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Falstaff
04-05-2010, 9:15 PM
When looking at used revolvers, you often hear the term "tight lock" (or something to that effect). What does it mean and how does one determine the wear status of a revolver?

marsd
04-05-2010, 10:08 PM
Also a wheel gun newbie, check out link on How to Check Preowned Revolver. Hope it helps.

http://thefiringline.com/forums/showthread.php?s=&threadid=57816

ojisan
04-05-2010, 10:09 PM
Refers to how much or how little movement of the cylinder there is.
A cylinder that "locks up tight" has little or no movement.
Cylinders can have play front-to-back, up and down or side-to-side or all three.
A slight amount of movement is normal, if totally rigid, nothing would move.
Note that some revolvers only lock-up completely when the trigger is held back after the hammer is dropped.

In a used revolver, I look for no crane movement at all; almost no cylinder side-to-side or up-and-down play, a few thousands of an inch worth of front-to-back play is OK.
The gap at the front of the cylinder to the rear of the barrel mouth should not be much over .006".

The other thing to check is if the cylinder chamber holes line up with the barrel hole.
Usually this is checked by dropping a precisely sized "range rod" down the barrel and see if it goes right into the cylinder holes...if not (rod bumps the edges of the holes or won't go in), the cylinder is not locking up in the correct position and the action needs repairs.

Falstaff
04-05-2010, 10:34 PM
Thank you, very helpful.

dfletcher
04-06-2010, 7:46 AM
There is a distinct difference on the lock up of a Colt vs a Smith. The Colt uses a two stage hand & Smith uses a one stage hand.

On a Smith, only the top of the hand moves the ratchet and cylinder in one single stroke. Lock up is achieved horizontally - the thickness of the hand, the fitting of the ratchet and its relationship to the hand & to some extent the cylinder bolt all contribute to side to side lock up. Smith sells oversized hands and cylinder bolts as replacement parts.

Colt uses a two stage hand with two distinct "steps". The top step of the hand starts the cylinder moving by lifting up the ratchet and moving past, the 2nd stage (step) then picks up the ratchet and if all is timed well, exerts upward pressure on the ratchet as the trigger pull is completed. So the Colt hand acts on the ratchet vertically and continuously and in doing so pushes the cylinder against the bolt to positively hold the cylinder in place. So far as I know, Colt doesn't sell oversized hands (per se) or cylinder bolts because the hands always require a good deal of fitting. The thickness of the bolt isn't all that important because pressure exerted by the hand on the cylinder keeps it pressed against the right side of the cylinder via the cylinder notches.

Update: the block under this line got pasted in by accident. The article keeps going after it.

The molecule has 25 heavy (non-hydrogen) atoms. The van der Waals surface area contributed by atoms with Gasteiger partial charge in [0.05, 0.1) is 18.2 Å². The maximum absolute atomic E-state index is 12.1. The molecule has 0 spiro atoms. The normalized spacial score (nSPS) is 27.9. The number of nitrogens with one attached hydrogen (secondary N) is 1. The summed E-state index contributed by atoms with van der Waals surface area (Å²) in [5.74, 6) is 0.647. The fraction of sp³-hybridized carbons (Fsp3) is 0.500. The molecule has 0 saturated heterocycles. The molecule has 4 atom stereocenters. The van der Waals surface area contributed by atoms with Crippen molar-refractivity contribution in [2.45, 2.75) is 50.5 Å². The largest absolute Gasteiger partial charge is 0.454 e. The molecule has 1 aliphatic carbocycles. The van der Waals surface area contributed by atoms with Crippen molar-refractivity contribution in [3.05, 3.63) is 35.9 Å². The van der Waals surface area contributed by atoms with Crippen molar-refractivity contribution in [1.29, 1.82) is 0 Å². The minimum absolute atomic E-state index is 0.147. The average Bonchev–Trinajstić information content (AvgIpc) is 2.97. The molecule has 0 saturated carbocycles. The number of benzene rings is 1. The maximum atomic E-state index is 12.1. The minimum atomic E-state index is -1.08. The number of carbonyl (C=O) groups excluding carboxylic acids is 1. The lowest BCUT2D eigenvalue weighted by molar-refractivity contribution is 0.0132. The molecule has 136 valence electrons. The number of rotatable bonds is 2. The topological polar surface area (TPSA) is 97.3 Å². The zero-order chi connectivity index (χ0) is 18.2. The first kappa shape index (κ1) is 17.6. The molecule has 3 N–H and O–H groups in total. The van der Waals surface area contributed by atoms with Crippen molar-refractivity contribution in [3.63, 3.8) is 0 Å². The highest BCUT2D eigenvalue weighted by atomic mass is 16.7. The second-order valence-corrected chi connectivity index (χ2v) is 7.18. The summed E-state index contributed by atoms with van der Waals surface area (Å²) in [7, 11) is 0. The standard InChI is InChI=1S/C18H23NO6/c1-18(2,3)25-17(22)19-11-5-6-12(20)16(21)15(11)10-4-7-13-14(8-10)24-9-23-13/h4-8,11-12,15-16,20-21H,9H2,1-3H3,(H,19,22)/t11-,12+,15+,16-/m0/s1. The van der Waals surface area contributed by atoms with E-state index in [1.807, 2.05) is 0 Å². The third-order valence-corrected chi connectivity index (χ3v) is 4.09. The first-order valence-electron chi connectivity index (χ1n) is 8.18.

If you open the cylinder of a Colt - older Python, D frame type, not the Lawman, MkIII type - you'll readily see the ratchet on the rear of the cylinder. Since the Colt can be cocked with the cylinder open you can see the hand move up and IIRC see the top and 2nd stage as it moves up. Alot easier to see than to describe.

1JimMarch
04-06-2010, 8:42 AM
Right...Colt DAs and a few others (including most early Charter Arms) want to do "totally tight lockup", zero rotational play.

Which works great so long as the alignment is right - better accuracy. If however it's locked tight in a mis-aligned direction, the gun will try and tear itself apart with every shot.

The Ruger/S&W/Taurus system uses some "rotational slop". This costs a bit of accuracy (not much!) and allows the bullet to create the final bore alignment at the time of firing. This system is more tolerant of wear.

"Endshake" is something else, that's when the cylinder moves forward and backwards in relation to the barrel. A tiny amount is OK, any more than "fractionally noticeable" means the cylinder becomes a battering ram on firing, stretching the frame apart. Ideally it should be eliminated as soon as you spot it, esp. on something with an aluminum frame or really major power.